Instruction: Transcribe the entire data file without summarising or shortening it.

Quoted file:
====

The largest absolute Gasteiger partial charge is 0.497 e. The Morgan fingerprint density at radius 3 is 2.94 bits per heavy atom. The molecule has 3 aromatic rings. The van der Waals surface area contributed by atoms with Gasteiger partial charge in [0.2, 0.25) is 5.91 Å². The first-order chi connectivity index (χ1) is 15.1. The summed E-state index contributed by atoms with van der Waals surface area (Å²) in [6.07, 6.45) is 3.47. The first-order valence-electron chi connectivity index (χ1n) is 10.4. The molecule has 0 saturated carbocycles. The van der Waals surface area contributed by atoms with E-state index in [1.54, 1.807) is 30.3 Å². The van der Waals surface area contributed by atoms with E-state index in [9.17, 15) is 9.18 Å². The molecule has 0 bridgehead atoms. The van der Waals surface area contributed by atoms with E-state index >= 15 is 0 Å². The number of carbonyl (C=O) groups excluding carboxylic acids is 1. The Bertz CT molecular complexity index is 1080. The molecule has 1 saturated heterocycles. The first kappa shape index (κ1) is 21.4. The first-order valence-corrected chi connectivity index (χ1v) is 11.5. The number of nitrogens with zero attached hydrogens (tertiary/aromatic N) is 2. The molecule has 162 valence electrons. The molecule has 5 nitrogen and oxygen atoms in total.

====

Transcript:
The largest absolute Gasteiger partial charge is 0.497 e. The Morgan fingerprint density at radius 3 is 2.94 bits per heavy atom. The molecule has 3 aromatic rings. The van der Waals surface area contributed by atoms with Gasteiger partial charge in [0.2, 0.25) is 5.91 Å². The first-order chi connectivity index (χ1) is 15.1. The summed E-state index contributed by atoms with van der Waals surface area (Å²) in [6.07, 6.45) is 3.47. The first-order valence-electron chi connectivity index (χ1n) is 10.4. The molecule has 0 saturated carbocycles. The van der Waals surface area contributed by atoms with E-state index in [1.54, 1.807) is 30.3 Å². The van der Waals surface area contributed by atoms with E-state index in [9.17, 15) is 9.18 Å². The molecule has 0 bridgehead atoms. The van der Waals surface area contributed by atoms with E-state index >= 15 is 0 Å². The number of carbonyl (C=O) groups excluding carboxylic acids is 1. The Bertz CT molecular complexity index is 1080. The molecule has 1 saturated heterocycles. The first kappa shape index (κ1) is 21.4. The first-order valence-corrected chi connectivity index (χ1v) is 11.5. The number of nitrogens with zero attached hydrogens (tertiary/aromatic N) is 2. The molecule has 162 valence electrons. The molecule has 5 nitrogen and oxygen atoms in total.